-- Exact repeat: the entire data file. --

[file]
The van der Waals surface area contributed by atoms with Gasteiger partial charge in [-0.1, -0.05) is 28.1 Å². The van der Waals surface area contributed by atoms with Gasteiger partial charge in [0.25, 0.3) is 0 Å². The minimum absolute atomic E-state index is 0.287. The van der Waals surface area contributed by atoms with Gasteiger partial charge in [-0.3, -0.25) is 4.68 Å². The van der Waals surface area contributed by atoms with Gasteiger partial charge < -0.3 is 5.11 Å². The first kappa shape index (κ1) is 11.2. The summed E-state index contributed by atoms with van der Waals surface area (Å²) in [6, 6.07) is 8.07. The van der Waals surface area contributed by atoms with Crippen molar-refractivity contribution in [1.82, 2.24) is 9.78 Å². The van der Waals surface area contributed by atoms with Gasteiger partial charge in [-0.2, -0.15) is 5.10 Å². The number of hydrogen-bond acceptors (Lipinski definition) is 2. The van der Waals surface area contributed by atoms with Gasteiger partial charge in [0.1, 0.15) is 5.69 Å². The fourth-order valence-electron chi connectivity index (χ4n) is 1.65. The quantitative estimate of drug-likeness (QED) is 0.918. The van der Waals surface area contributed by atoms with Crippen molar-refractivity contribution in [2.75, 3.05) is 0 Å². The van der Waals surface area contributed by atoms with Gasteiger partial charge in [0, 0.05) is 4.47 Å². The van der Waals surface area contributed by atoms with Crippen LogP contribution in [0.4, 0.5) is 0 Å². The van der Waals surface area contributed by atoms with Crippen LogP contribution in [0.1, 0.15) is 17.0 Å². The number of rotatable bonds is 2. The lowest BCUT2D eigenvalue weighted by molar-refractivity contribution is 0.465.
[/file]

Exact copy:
The van der Waals surface area contributed by atoms with Gasteiger partial charge in [-0.1, -0.05) is 28.1 Å². The van der Waals surface area contributed by atoms with Gasteiger partial charge in [0.25, 0.3) is 0 Å². The minimum absolute atomic E-state index is 0.287. The van der Waals surface area contributed by atoms with Gasteiger partial charge in [-0.3, -0.25) is 4.68 Å². The van der Waals surface area contributed by atoms with Gasteiger partial charge < -0.3 is 5.11 Å². The first kappa shape index (κ1) is 11.2. The summed E-state index contributed by atoms with van der Waals surface area (Å²) in [6, 6.07) is 8.07. The van der Waals surface area contributed by atoms with Crippen molar-refractivity contribution in [1.82, 2.24) is 9.78 Å². The van der Waals surface area contributed by atoms with Gasteiger partial charge in [-0.2, -0.15) is 5.10 Å². The number of hydrogen-bond acceptors (Lipinski definition) is 2. The van der Waals surface area contributed by atoms with Gasteiger partial charge in [0.1, 0.15) is 5.69 Å². The fourth-order valence-electron chi connectivity index (χ4n) is 1.65. The quantitative estimate of drug-likeness (QED) is 0.918. The van der Waals surface area contributed by atoms with Crippen molar-refractivity contribution in [2.75, 3.05) is 0 Å². The van der Waals surface area contributed by atoms with Gasteiger partial charge in [0, 0.05) is 4.47 Å². The van der Waals surface area contributed by atoms with Crippen LogP contribution in [0.4, 0.5) is 0 Å². The van der Waals surface area contributed by atoms with Crippen LogP contribution in [0.1, 0.15) is 17.0 Å². The number of rotatable bonds is 2. The lowest BCUT2D eigenvalue weighted by molar-refractivity contribution is 0.465.